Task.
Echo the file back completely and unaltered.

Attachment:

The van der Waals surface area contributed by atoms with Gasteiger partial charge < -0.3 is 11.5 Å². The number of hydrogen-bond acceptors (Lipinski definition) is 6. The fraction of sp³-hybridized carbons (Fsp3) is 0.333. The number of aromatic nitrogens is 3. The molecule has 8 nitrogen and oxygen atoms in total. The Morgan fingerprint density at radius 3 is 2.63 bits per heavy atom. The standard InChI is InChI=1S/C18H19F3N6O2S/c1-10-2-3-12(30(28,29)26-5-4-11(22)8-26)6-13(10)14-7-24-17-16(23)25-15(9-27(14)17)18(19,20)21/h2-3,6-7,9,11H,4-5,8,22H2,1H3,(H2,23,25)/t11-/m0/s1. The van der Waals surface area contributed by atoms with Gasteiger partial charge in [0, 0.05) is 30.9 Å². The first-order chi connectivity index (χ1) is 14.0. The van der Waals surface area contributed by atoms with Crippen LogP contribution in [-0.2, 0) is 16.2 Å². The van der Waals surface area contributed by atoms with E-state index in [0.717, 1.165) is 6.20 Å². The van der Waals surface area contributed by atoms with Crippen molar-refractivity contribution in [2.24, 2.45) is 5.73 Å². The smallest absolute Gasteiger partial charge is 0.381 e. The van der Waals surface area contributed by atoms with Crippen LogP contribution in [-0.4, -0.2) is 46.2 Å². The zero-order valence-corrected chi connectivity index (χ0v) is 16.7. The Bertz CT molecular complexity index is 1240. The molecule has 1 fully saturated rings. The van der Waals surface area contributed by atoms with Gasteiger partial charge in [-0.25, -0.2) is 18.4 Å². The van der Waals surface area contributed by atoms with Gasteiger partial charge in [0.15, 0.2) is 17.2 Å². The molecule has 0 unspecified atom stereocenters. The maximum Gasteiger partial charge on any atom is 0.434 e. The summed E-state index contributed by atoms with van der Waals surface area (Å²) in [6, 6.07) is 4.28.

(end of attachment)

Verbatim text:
The van der Waals surface area contributed by atoms with Gasteiger partial charge < -0.3 is 11.5 Å². The number of hydrogen-bond acceptors (Lipinski definition) is 6. The fraction of sp³-hybridized carbons (Fsp3) is 0.333. The number of aromatic nitrogens is 3. The molecule has 8 nitrogen and oxygen atoms in total. The Morgan fingerprint density at radius 3 is 2.63 bits per heavy atom. The standard InChI is InChI=1S/C18H19F3N6O2S/c1-10-2-3-12(30(28,29)26-5-4-11(22)8-26)6-13(10)14-7-24-17-16(23)25-15(9-27(14)17)18(19,20)21/h2-3,6-7,9,11H,4-5,8,22H2,1H3,(H2,23,25)/t11-/m0/s1. The van der Waals surface area contributed by atoms with Gasteiger partial charge in [0, 0.05) is 30.9 Å². The first-order chi connectivity index (χ1) is 14.0. The van der Waals surface area contributed by atoms with Crippen LogP contribution in [-0.2, 0) is 16.2 Å². The van der Waals surface area contributed by atoms with E-state index in [0.717, 1.165) is 6.20 Å². The van der Waals surface area contributed by atoms with Crippen molar-refractivity contribution in [2.24, 2.45) is 5.73 Å². The smallest absolute Gasteiger partial charge is 0.381 e. The van der Waals surface area contributed by atoms with Crippen LogP contribution in [-0.4, -0.2) is 46.2 Å². The zero-order valence-corrected chi connectivity index (χ0v) is 16.7. The Bertz CT molecular complexity index is 1240. The molecule has 1 fully saturated rings. The van der Waals surface area contributed by atoms with Gasteiger partial charge in [-0.25, -0.2) is 18.4 Å². The van der Waals surface area contributed by atoms with Gasteiger partial charge in [0.15, 0.2) is 17.2 Å². The molecule has 0 unspecified atom stereocenters. The maximum Gasteiger partial charge on any atom is 0.434 e. The summed E-state index contributed by atoms with van der Waals surface area (Å²) in [6, 6.07) is 4.28.